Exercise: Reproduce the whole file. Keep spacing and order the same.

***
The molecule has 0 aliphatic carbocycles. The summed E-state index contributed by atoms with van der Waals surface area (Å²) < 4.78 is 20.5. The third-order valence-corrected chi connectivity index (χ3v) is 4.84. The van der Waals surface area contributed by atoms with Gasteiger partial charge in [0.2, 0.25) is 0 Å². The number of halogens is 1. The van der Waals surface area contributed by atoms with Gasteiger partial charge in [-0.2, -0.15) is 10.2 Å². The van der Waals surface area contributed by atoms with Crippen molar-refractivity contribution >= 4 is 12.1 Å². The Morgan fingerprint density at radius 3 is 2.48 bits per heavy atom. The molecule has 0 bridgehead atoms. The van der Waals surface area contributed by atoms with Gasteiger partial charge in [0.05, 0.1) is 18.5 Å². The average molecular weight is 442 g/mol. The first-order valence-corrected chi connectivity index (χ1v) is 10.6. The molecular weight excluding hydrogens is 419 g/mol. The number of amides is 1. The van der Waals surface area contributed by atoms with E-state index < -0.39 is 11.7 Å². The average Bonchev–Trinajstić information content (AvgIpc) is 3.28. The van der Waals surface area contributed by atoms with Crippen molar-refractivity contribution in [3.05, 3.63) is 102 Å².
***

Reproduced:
The molecule has 0 aliphatic carbocycles. The summed E-state index contributed by atoms with van der Waals surface area (Å²) < 4.78 is 20.5. The third-order valence-corrected chi connectivity index (χ3v) is 4.84. The van der Waals surface area contributed by atoms with Gasteiger partial charge in [0.2, 0.25) is 0 Å². The number of halogens is 1. The van der Waals surface area contributed by atoms with Gasteiger partial charge in [-0.2, -0.15) is 10.2 Å². The van der Waals surface area contributed by atoms with Crippen molar-refractivity contribution >= 4 is 12.1 Å². The Morgan fingerprint density at radius 3 is 2.48 bits per heavy atom. The molecule has 0 bridgehead atoms. The van der Waals surface area contributed by atoms with Gasteiger partial charge in [0.05, 0.1) is 18.5 Å². The average molecular weight is 442 g/mol. The first-order valence-corrected chi connectivity index (χ1v) is 10.6. The molecular weight excluding hydrogens is 419 g/mol. The number of amides is 1. The van der Waals surface area contributed by atoms with E-state index < -0.39 is 11.7 Å². The average Bonchev–Trinajstić information content (AvgIpc) is 3.28. The van der Waals surface area contributed by atoms with Crippen molar-refractivity contribution in [3.05, 3.63) is 102 Å².